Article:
The New ABC Test for Independent Contractors Spells Serious Trouble for California Businesses
By Procopio Partner Marie Burke Kenny and Associate Annie Macaleer
In a much-anticipated decision, the California Supreme Court on April 30, 2018, held that there is a presumption that all workers are employees, and that a business classifying a worker as an independent contractor bears the burden of establishing that such a classification is proper under a new test called the “ABC test.” Given the increasing prevalence of so-called “gig economy” workers in the state, this decision could potentially impact a wide variety of companies and contractors throughout California.
In Dynamex Operations West, Inc. v. Superior Court, the Court rejected the long-standing multi-factor test in California on the basis that it afforded the hiring business a “greater opportunity to evade its fundamental responsibilities under a wage and hour law” due to its ambiguities. In setting forth a simpler three-factor test, the Court stated its objective was “to create a simpler, clearer test for determining whether the worker is an employee or an independent contractor.”
Under this new ABC test, the hiring business bears the burden of proving each of the following factors to support its independent contractor classification:
(A) the worker is free from the control and direction of the hiring entity in connection with the performance of the work, both under the contract for the performance of the work and in fact; and
(B) the worker performs work that is outside the usual course of the hiring entity’s business; and
(C) the worker is customarily engaged in an independently established trade, occupation, or business of the same nature as the work performed.
The second factor of the new ABC test severely restricts businesses from hiring workers as independent contractors because it precludes the hiring of a contractor in any “role comparable to that of an employee.” To illustrate the meaning of the second factor, the Court provided two examples:
- In one example, a retailer that contracts with an outside plumber or electrician to perform such plumbing or electrical services would not be seen as providing services “comparable” to an employee.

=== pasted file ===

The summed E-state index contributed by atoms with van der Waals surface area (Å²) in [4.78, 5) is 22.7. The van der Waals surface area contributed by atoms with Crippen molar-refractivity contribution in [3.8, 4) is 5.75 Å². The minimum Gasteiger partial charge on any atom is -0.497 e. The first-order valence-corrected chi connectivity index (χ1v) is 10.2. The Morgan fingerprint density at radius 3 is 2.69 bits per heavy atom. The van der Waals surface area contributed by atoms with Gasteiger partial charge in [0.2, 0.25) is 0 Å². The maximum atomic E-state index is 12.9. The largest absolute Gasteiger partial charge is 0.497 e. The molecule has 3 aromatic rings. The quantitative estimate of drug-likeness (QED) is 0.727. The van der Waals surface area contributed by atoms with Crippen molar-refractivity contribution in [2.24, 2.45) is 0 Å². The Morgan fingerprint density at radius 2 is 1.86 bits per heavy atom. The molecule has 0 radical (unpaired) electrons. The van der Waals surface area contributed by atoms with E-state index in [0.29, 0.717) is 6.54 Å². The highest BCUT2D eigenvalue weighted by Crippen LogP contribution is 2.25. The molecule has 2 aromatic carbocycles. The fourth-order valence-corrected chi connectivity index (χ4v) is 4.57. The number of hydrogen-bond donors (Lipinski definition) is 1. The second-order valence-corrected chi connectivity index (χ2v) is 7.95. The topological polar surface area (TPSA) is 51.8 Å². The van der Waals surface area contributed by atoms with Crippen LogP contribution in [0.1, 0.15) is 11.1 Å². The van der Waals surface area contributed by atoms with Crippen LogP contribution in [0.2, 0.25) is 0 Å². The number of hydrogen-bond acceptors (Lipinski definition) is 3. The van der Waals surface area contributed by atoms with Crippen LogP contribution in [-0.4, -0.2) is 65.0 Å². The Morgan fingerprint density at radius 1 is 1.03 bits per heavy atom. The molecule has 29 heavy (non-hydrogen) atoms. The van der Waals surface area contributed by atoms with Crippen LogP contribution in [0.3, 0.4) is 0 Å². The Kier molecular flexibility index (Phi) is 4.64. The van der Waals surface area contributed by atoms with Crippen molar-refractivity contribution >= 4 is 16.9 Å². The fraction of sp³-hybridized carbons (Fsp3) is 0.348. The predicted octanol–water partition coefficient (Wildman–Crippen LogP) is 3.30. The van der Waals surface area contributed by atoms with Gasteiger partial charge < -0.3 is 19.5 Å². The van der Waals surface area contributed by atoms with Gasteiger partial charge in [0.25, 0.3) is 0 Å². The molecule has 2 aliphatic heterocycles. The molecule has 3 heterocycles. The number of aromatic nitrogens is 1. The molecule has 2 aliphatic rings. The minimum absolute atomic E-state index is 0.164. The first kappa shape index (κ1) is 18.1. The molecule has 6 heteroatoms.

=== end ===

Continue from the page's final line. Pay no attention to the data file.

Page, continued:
- In another example, however, a clothing manufacturer that contracts with a work-at-home seamstress to make dresses from cloth and patterns supplied by the company (and later sold by the company) would be seen as providing services “comparable” to an employee.
Only the first example would satisfy the new ABC test for independent contractors.
Because of the heightened requirements imposed by the Dynamex decision, California businesses that classify workers as independent contractors should immediately review — with qualified counsel — any contractor classification under the “ABC test” to determine whether the classification complies with California law and evaluate the risk of any future classifications. Any business that misclassifies an independent contractor is potentially liable for a host of individual and class action wage and hour claims including claims for unpaid wages (minimum wage, overtime, doubletime), meal and rest period premium pay, penalties and premiums under the California Labor Code, and unpaid benefits. Businesses should also consult their tax counsel regarding the potential tax consequences for misclassifying independent contractors.
Marie Burke Kenny is a Partner at Procopio, a member of the firm’s Management Committee, and the leader of its Labor and Employment Practice Group. She represents employers in wage and hour class actions and litigation involving wrongful termination, discrimination, harassment, retaliation and unfair competition claims. She also has extensive experience counseling employers regarding all aspects of the employment relationship, including performance management, termination, contracts, workplace investigations, medical issues, leaves of absence, wage and hour audits, compensation review, workplace training and employment policies and practices.
Annie Macaleer is an Associate with Procopio and a member of its Labor and Employment Law Practice Group. She counsels employers on effective ways to reduce their risk of litigation through policy changes, employee handbook updates and revisions, and other human resources issues and strategies. Annie primarily focuses on litigation, defending on behalf of employers. She has significant experience implementing aggressive and early defense strategies, and targets cases toward successful summary judgment or adjudication.